King Hezekiah’s son Manasseh had the longest reign of any king of Judah. It says in 2 Kings 21:1, “Manasseh was twelve years old when he began to reign, and reigned fifty and five years in Jerusalem.” The first ten years of Manasseh’s reign were a co-regency with his father Hezekiah. This occurred during the extended period of Hezekiah’s life after God healed him of his sickness. Manasseh’s character was the complete opposite of his father Hezekiah’s during the early years of his reign. It says of Manasseh in 2 Kings 21:2, “he did that which was evil in the sight of the LORD, after the abominations of the heathen, whom the LORD cast out before the children of Israel.”

One explanation for Manasseh’s evil behavior was the attitude of Hezekiah after God healed him. The visit from Berodach-baladan showed that Hezekiah had become filled with pride and may have hardened his heart toward God after he was judged for his bad behavior. Another possibility was the influence of Manasseh’s mother. Her name, Hephzi-bah means my desire is in her (2657). Perhaps Manasseh was concerned with pleasing his mother and wanted to impress her with his outrageous behavior. Regardless of the source, it is clear that Manasseh’s behavior was the worst of any king of Judah.

The word used to describe Manasseh’s actions, abominations, is derived from the Hebrew word tâ‘ab (taw – ab´) which means to loathe (8681). Abominations refers to something morally disgusting, that which is detestable to God  because it is contrary to his nature. In a nutshell, Manasseh was a dangerous, sinister, and repulsive man. He crossed the line between moral and immoral behavior and did everything he could to break up what was good and desirable in Jerusalem. With regards to the people, it says in 2 Kings 21:9, “Manasseh seduced them to do more evil than did the nations whom the LORD destroyed before the children of Israel.” In other words, Manasseh intentionally led the people astray and caused them to sin against God.

In God’s economy, you reap what you sow. God’s response to Manasseh’s behavior is recorded in 2 Kings 21:11-15. This section of scripture begins with the statement, “Because Manasseh king of Judah hath done” (2 Kings 21:11) and concluded with the statement, “because they have done” (2 Kings 21:15) indicating God would hold the people accountable for their behavior also. The severity of God’s punishment is captured in 2 Kings 21:12. It says, “Therefore thus saith the LORD God of Israel, Behold, I  am bringing such evil upon Jerusalem and Judah, that whosoever heareth it, both of his ears shall tingle.”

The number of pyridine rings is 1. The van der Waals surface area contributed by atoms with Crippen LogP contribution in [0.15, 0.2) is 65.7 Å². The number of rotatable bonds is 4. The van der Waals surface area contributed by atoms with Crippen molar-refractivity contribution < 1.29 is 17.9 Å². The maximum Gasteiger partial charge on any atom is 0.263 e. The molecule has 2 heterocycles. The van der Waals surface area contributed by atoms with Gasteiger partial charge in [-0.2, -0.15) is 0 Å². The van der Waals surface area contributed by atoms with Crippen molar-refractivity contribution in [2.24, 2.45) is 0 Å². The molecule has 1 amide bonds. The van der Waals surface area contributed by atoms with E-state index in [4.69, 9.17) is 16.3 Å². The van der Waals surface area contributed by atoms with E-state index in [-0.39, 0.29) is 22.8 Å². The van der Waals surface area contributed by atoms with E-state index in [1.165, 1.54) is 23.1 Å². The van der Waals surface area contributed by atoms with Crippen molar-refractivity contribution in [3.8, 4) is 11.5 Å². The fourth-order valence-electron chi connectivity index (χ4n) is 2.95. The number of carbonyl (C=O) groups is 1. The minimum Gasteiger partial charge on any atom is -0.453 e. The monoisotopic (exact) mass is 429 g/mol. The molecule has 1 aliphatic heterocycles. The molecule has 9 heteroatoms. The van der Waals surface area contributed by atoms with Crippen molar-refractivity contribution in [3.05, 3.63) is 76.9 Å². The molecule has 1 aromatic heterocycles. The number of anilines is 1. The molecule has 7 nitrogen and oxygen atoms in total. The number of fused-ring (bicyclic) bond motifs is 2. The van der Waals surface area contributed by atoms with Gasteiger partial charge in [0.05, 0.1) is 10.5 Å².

The phrase used in this verse, “both of his ears shall tingle” (2 Kings 21:12) refers to receiving shocking news. Each time it is used in the Bible, it is associated with destruction of a dramatic nature. In the case of Manasseh, it marked the end of God’s deliverance of his people. From that point forward, God would no longer defend Jerusalem from its enemies. In fact, God intended to do the opposite, deliver his people into the hands of their enemies. It says of the LORD in 2 Kings 21:14-15, “And I will forsake the remnant of mine inheritance, and deliver them into the hands of their enemies; and they shall become a prey and a spoil to all their enemies; because they have done that which is evil in my sight, and have provoked me to anger, since the day their fathers came forth out of Egypt, even unto this day.”

 

Pride

We know that king Hezekiah’s healing took place sometime between 703 – 701 B.C. because of a visit he received from messengers of Berodach-baladan, the son of Baladan, king of Babylon (2 Kings 20:12). Berodach-baladan reigned in Babylon from 721 – 710 B.C. After being defeated and forced into exile by Sargon II king of Assyria, he returned to the thrown for a brief period from 703 – 702 B.C. His visit to Hezekiah most likely took place during that time period. Berodach-baladan wanted to form an alliance with Hezekiah and probably asked for his help in fighting against their common enemy Assyria. Although God had promised to deliver Jerusalem out of the hand of the king of Assyria, Hezekiah was not at liberty to form an alliance with Babylon and should have sent Berodach-baladan’s men away without any acknowledgment from him. Instead, Hezekiah not only welcomed the messengers into his palace, but also treated them as if they were his faithful friends (2 Kings 20:13).